Fill in the Blank: Columbine, Sandy Hook, Parkland, Aurora, Virginia Tech, Las Vegas, __________

FROM BUD TO FADING FLOWER, this heirloom rose retains its beauty throughout its life cycle. With water, sun, warmth and minimal care, the rose bush thrives, as do its purple blossoms each for a time. The plant dies in the winter and returns to life the next spring. We mortals should be so lucky.


We all know it’s coming. Sooner or later, a mass shooting will come to our town — to our school, our college, our worship center, our movie theater, our concert venue, our park, our store, our workplace.

And there’s nothing we can do to stop it.


Guns. Violence. Hate. Mental illness. Video games. Movies. Television. The Internet. YouTube, Facebook, Instagram, Twitter. The President. The Congress. The Judiciary. The Fourth Estate. We, the People. We, the Tired, the Poor, the Huddled Masses, the Homeless, the Wretched Refuse of Teeming Shores throughout our nation’s storied past. Life, Liberty, the Pursuit of Happiness. The Second Amendment. Laws. Weapons of Mass Destruction.

And, lest I forget, thoughts and prayers. I didn’t bother to capitalize those two words, even though What We Think and What We Say — whether to our God or to our Neighbor in the broadest senses of both words — are fundamentally more important than anything in the previous paragraph’s long list of nouns.

WHAT WILL IT TAKE to stop mass shootings in our public spaces? So far, mere thoughts and prayers haven’t been enough to effect change.

But those are the issues, right? And there’s nothing we can do to change anything for the better where any of those topics are concerned, right?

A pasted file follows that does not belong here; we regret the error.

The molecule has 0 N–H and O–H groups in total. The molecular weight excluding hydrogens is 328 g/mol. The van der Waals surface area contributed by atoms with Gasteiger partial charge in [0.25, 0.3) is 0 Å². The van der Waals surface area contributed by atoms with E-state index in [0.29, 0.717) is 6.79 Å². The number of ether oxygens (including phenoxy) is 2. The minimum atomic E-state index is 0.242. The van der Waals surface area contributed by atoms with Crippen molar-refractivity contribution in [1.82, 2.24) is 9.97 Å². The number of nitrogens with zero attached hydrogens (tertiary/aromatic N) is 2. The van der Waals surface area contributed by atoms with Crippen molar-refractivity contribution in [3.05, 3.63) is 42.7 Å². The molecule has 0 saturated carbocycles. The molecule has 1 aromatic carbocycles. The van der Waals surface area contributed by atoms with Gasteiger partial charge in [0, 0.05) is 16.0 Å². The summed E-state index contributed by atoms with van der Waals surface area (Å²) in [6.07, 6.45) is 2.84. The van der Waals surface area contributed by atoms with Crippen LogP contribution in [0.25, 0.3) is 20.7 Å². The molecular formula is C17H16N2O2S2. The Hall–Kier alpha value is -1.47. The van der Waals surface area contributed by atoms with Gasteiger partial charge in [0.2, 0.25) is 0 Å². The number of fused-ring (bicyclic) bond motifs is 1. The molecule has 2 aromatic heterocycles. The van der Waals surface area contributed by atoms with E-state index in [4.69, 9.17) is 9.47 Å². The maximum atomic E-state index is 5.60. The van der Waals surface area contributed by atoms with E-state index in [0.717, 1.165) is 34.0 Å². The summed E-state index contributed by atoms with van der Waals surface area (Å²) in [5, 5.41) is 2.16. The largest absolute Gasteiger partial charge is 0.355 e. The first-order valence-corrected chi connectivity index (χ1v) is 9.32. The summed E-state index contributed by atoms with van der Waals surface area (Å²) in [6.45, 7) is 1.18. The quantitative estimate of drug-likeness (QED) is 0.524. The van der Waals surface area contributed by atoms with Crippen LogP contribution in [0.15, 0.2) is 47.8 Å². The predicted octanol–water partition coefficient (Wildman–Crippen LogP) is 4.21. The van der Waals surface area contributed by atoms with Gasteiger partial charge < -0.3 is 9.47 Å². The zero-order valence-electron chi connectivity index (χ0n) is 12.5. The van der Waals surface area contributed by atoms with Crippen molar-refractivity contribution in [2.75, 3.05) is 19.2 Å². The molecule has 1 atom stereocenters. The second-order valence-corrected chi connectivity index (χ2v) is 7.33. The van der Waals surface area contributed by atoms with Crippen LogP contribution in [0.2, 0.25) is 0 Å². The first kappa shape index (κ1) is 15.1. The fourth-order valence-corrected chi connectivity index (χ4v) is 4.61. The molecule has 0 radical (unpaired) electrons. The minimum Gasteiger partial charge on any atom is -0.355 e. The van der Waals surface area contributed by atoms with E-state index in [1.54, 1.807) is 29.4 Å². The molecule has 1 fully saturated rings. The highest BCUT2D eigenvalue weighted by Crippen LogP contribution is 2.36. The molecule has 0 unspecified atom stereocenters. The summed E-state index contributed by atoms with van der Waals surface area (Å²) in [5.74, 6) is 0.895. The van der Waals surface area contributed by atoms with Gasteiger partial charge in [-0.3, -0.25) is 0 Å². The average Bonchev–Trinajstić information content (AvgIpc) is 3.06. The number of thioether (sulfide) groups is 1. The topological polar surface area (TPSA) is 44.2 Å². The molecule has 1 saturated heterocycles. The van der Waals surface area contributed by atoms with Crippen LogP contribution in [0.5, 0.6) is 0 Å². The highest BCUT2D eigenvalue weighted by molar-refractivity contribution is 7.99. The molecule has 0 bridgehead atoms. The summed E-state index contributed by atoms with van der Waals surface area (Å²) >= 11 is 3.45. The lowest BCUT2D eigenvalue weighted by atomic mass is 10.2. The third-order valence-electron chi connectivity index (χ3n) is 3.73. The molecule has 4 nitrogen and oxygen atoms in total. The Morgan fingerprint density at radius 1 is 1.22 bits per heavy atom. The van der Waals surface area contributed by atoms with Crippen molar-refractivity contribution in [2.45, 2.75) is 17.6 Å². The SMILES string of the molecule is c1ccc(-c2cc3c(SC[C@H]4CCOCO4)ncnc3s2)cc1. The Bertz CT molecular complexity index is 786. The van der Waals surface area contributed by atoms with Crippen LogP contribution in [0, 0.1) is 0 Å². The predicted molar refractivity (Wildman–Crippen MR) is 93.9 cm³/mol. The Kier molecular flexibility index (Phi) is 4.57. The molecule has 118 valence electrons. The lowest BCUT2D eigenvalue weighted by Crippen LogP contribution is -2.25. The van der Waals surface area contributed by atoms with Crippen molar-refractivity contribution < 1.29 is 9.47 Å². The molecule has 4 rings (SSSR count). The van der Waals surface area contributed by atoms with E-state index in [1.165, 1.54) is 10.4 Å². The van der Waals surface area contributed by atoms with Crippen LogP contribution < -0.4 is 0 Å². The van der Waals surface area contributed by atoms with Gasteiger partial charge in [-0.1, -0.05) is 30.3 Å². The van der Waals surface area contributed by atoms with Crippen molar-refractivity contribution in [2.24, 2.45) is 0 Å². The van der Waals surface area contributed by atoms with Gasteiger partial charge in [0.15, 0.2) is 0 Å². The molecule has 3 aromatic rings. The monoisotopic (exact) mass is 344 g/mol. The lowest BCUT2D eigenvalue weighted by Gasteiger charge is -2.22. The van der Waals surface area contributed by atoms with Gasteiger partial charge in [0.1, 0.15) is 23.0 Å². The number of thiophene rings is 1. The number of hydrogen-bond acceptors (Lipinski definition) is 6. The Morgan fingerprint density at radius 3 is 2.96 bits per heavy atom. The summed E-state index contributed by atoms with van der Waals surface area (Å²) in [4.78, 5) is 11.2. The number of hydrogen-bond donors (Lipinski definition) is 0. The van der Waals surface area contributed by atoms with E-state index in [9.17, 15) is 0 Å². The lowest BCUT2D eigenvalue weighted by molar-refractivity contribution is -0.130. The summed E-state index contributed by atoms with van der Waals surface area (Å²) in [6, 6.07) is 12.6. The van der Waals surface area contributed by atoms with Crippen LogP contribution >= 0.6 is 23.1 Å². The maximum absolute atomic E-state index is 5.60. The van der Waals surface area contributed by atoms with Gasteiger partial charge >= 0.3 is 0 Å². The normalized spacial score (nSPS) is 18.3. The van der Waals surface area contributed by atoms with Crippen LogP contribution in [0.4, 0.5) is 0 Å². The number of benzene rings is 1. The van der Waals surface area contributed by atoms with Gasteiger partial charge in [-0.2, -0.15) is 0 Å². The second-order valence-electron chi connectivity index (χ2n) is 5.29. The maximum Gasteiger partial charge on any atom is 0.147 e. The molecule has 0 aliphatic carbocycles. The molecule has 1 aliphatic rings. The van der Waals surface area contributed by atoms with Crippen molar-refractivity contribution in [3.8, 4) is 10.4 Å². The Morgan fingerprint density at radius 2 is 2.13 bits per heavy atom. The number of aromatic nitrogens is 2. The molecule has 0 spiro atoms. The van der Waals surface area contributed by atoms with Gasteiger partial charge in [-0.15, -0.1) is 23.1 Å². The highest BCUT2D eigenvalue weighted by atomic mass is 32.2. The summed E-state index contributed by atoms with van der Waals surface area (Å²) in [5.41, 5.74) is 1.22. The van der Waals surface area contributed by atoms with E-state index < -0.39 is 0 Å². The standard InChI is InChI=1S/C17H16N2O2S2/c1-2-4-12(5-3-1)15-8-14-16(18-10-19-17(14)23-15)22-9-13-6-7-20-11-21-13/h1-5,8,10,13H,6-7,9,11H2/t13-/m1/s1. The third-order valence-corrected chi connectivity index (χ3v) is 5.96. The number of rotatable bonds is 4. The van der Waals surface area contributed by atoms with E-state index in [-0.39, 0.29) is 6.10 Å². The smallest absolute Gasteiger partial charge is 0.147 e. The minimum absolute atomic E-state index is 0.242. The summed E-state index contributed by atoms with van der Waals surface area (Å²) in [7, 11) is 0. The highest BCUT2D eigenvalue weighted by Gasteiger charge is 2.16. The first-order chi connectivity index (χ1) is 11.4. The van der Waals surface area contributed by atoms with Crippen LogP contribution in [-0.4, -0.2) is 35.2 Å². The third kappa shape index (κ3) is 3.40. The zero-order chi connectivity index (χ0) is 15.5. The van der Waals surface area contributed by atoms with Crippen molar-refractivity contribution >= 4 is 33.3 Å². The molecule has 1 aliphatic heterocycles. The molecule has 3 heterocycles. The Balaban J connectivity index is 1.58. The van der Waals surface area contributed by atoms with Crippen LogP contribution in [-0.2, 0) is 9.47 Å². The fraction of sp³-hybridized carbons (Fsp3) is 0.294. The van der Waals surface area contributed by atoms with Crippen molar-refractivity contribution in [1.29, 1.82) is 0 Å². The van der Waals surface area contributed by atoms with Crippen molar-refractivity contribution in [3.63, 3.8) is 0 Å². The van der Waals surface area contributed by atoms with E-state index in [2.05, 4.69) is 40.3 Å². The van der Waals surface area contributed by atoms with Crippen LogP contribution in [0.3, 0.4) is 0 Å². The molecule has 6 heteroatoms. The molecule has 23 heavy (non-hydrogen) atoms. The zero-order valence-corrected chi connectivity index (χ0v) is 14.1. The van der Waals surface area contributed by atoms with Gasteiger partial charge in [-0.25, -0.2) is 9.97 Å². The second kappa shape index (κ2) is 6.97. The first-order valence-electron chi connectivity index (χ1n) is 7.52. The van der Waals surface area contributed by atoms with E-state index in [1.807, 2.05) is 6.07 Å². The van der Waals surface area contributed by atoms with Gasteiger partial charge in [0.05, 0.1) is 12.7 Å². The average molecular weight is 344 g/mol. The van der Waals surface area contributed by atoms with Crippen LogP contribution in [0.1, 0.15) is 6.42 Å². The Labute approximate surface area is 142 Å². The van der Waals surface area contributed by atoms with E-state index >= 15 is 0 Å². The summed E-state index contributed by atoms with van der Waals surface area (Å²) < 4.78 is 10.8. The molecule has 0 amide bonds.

There’s much we can do, if we want change. But a true solution will involve all those areas of concern and others, not just one or two of them.

The solution will be complicated, not simple. You don’t have to be a prophet to read the bullet holes on the wall and state the obvious.

It’s ironic that we, as a nation, are having this grim discussion so close to the 50th anniversary of what is generally called America’s greatest achievement, the Apollo 11 mission in July 1969 that put two men on the moon for the first time, a goal that seemed to be an impossible dream when the President tasked NASA with it eight years earlier.

But that was a different time, a different president with a different brand of leadership, and a different country of people living together in harmony from sea to shining sea. We had no problems then. There were no distractions. Much of what plagues us now didn’t even exist in the 1960s, a decade of peace and prosperity. We respected other people’s rights, and we valued truth, love and the brotherhood of every race, creed, color and gender. It was the dawning of the Age of Aquarius, whatever that means.


Yeah, yeah, I could go on and on. But what’s the point? (That’s a rhetorical question with no answer, not my effort to get you, the reader, to consider the main idea that I’m trying to convey in this column.)

We don’t really want change.

And why should we?

It hasn’t happened to us here in __________.

Or to __________, whom we love.


2 thoughts on “Fill in the Blank: Columbine, Sandy Hook, Parkland, Aurora, Virginia Tech, Las Vegas, __________”

  1. My own personal decision is that we could at least do something about universal background checks being more qualitative and connected with the various agencies and constituencies. I also believe that while understanding our Second Amendment rights, that we should vote to stop unneeded assault weapons and the accoutrement that go with them. Please everybody, let’s come together to maket positive steps. Immediately.

    1. Thanks for commenting, Neal. I agree that certain things can be done right away — like the things you mentioned — that can help keep military weapons out of non-military hands (or any gun out of the wrong hands). I also agree with the late Justice Stevens that we may need to repeal the 2nd Amendment and then address gun control in a constitutional amendment that is stated clearly and reflects the real world, not some Revolutionary War or Wild West version of America.

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